Marlins mull 6-man rotation with 'win now' in mind

February 17th, 2023

JUPITER, Fla. -- Even with the offensive upgrades made over the offseason, the key to the Marlins' success in 2023 hinges on the starting pitching. Several MLB clubs are considering a six-man rotation, and Miami is one of them.

"It's something we'll take a look at," pitching coach Mel Stottlemyre Jr. said. "There's guys in that rotation potentially that are still on inning restrictions. So we have to balance all of that, and we have to win games. It's time to move on and get past the losing part. All of that needs to remain at the forefront and most important, but we will look at that, and then carry -- if you do go with a six-man [rotation] -- you carry one less guy in the bullpen.

"And you want to make sure that sixth man is giving you competitive starts and can actually win games. It can't be development. It needs to be 'win now.' We are confident with those six guys all fighting for spots, too."

Who are the options, and what were their 2022 stats?
RHP (2.28 ERA, 32 starts)
RHP (3.35 ERA, 25 games/24 starts)
LHP (3.32 ERA, 18 starts)
RHP (3.01 ERA, 14 starts)
LHP (5.47 ERA, 23 starts)
LHP (3.58 ERA, 17 starts)

Why is this under consideration?
"Obviously, we have some guys other than Sandy and Johnny [who] don't have a lot of innings under their belt through a course of a year, and to try to keep them healthy for six, seven months is the most ideal," manager Skip Schumaker said. "And so we're trying to figure out the best case for each guy and how that looks, but nothing set in stone."

Only Alcantara, Cueto and Rogers have thrown more than 130 MLB innings in a season. All but Alcantara have missed time to injury. The downside is fewer starts for the reigning National League Cy Young Award winner.

Does Miami have enough depth?
Schumaker believes so.

No team gets by using just five starters. In 2022, the Marlins turned to 14 (two were openers). There also are non-roster invitees Daniel Castano, Bryan Hoeing, Enmanuel De Jesus and prospects Eury Pérez, Dax Fulton and Sixto Sánchez. Later on, Jake Eder should join the fold.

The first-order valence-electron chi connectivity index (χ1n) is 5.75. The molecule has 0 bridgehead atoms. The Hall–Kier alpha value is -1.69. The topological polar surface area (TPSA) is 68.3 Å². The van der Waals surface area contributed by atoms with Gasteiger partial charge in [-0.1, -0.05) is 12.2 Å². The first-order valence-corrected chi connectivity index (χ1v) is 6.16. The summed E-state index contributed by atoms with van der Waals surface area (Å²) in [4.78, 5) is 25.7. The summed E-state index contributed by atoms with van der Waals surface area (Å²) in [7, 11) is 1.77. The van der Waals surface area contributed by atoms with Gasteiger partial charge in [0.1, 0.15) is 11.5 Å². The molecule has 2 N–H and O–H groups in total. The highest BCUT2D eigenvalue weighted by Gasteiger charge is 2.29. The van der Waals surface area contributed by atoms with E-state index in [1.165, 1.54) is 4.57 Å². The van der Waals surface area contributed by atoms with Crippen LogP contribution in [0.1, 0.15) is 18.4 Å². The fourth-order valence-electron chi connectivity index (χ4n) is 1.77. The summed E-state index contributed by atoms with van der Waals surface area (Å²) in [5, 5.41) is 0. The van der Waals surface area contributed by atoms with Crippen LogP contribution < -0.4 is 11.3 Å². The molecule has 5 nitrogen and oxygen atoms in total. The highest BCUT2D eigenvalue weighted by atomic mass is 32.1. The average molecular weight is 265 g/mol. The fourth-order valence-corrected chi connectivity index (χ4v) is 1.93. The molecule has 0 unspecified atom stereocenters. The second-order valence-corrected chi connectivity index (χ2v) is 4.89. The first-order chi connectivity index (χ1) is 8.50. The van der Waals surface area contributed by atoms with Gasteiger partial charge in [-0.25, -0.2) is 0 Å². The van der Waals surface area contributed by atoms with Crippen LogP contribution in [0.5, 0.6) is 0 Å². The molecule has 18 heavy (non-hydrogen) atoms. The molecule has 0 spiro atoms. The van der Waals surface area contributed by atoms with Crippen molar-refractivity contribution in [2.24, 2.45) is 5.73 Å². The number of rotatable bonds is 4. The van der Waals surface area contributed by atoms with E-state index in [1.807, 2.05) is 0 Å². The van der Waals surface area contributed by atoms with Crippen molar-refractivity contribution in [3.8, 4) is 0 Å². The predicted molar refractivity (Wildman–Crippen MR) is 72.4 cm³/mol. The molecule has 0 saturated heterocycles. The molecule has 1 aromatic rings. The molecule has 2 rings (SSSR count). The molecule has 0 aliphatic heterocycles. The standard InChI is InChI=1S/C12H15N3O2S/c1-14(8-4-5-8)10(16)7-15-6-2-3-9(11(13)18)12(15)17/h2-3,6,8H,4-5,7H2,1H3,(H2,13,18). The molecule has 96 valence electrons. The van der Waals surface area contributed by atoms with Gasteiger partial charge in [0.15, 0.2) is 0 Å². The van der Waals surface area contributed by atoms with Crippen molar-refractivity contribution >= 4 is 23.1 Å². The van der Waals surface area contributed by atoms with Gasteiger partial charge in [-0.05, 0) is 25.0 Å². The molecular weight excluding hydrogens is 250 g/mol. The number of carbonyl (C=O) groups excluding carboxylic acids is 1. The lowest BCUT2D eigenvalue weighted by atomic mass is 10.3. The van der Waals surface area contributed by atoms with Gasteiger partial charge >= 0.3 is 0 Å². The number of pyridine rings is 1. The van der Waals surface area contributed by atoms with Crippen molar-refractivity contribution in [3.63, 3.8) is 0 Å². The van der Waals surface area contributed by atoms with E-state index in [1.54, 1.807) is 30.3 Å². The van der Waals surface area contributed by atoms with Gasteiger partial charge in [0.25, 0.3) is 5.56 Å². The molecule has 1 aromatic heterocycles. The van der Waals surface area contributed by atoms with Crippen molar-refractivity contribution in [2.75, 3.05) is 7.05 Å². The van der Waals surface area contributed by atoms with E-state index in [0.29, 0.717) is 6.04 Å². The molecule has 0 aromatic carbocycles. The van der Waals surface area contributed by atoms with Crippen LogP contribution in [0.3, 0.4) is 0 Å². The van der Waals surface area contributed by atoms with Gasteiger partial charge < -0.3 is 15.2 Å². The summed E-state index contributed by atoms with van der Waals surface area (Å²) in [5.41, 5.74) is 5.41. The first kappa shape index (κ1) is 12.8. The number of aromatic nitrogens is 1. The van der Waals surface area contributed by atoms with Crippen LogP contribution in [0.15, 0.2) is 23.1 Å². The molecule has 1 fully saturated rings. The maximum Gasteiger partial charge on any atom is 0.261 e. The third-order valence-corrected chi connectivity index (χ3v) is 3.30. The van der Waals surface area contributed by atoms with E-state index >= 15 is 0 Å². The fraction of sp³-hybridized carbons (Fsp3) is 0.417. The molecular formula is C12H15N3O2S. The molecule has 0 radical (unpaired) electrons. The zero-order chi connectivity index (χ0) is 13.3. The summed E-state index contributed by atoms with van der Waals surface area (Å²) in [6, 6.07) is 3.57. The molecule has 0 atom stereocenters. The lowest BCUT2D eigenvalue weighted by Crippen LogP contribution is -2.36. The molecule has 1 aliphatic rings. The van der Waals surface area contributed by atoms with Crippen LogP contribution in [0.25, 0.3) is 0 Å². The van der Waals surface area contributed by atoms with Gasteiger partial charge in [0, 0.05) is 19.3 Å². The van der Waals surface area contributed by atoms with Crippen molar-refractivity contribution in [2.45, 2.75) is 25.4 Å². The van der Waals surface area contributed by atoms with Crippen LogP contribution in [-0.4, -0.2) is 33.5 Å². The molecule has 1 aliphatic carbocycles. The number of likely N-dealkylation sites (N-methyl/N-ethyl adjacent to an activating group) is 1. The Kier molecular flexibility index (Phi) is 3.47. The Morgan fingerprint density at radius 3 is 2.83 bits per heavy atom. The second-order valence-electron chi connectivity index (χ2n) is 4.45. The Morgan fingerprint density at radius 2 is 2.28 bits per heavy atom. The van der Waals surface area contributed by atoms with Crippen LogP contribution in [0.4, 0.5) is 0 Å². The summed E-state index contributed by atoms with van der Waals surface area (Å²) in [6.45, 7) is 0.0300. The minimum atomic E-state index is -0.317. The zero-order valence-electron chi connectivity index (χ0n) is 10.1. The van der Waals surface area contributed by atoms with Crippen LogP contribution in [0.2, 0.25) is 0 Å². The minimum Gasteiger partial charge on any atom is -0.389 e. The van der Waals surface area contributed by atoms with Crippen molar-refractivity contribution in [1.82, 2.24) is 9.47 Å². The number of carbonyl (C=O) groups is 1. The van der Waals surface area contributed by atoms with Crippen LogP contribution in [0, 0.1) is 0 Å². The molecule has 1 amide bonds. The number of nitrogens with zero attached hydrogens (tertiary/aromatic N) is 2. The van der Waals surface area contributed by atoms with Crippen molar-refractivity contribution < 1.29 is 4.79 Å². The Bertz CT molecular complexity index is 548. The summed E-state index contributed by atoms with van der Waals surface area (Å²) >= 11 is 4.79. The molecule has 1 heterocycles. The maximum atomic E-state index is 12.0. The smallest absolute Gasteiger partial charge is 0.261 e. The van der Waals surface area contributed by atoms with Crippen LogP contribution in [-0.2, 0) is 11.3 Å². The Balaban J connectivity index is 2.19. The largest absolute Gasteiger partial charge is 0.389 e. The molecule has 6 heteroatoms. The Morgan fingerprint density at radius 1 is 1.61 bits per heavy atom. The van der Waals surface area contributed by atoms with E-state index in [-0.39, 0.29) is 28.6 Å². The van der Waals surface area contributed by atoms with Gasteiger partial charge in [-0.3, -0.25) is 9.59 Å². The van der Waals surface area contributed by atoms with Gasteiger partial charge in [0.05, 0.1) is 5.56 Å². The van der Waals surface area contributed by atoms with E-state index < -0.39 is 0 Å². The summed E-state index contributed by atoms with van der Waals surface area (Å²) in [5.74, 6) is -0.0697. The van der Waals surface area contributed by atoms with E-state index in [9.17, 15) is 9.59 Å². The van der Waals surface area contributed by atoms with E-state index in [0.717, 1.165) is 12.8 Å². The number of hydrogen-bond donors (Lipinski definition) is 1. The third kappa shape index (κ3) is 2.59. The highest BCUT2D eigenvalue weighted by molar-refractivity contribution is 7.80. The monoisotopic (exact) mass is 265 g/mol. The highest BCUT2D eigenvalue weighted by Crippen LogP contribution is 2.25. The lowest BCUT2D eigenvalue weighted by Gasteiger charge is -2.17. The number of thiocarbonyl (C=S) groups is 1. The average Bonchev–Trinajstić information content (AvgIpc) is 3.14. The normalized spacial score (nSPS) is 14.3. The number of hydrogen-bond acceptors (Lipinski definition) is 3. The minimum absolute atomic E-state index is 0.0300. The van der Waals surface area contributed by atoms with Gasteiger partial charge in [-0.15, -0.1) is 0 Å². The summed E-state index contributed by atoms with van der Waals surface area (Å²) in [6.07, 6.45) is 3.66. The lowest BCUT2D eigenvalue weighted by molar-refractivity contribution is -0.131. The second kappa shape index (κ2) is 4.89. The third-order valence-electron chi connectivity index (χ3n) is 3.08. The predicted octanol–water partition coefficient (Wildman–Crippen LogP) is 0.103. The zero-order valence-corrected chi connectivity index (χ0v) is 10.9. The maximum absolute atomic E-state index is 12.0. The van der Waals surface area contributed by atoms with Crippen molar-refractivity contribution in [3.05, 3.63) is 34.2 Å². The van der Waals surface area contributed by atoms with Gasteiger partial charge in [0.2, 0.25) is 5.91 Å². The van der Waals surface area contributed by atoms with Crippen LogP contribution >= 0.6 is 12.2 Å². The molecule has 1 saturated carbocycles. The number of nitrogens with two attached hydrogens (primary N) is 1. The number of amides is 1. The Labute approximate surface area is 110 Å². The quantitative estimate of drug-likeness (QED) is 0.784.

Miami will have three open 40-man roster spots when they move Max Meyer (Tommy John rehab), Anthony Bender (Tommy John rehab) and Nic Enright (Hodgkin lymphoma) to the 60-day injured list.

"I think we have some exciting young arms that are ready to take the next step," Schumaker said. "I'm really looking forward to seeing Cabrera. I'm really looking forward to seeing Braxton, so I'm looking forward to seeing these guys pitch. You have to realize that we have seven new eyes on them --- or seven new coaches with eyes on them that have never seen these guys before other than video. So it's up to them and how they go about it, but we're excited to see them. Depth-wise, I think we have the depth."

How long would a six-man rotation last?
"I think it's fluid," Schumaker said. "I think it depends on off-days and innings limits and that type of stuff, although I don't have an innings limit on any of our pitchers. Again, trying to keep them as healthy as possible through a course of a season. We looked at certain teams that did it last year, and they were extremely successful at it."

How would it affect the bullpen?
The 26-player active roster has to be a 13-13 split between pitchers and position players. If the Marlins went with a six-man rotation, they would have just seven relievers.

"If a couple guys have a couple quick starts, do we kill the bullpen?" Schumaker asked.

What would a five-man rotation mean for the odd man out?
"I think it depends, because you want to have somebody built up that can take someone's spot immediately that you can trust, but you also want to have someone back there [in the bullpen] that can keep you in games if it's a three-run, four-run, whatever or someone gets hurt," Schumaker said. "You want to have someone back there that can give you some length, that can keep you in the game and give you a chance to win still. To answer your question, both.

"You always want to have somebody back there to have multiple innings to give you some sort of coverage, just in case you have back-to-back hiccups from your starters. But I'm not going to tell you that we have just one particular long guy, like that's who it is back there. That's why you kind of watch Spring Training, kind of figure out if the six-man [rotation] is real or not. If there is a five-man rotation, you want to have somebody back there to have multiple innings and to give you coverage."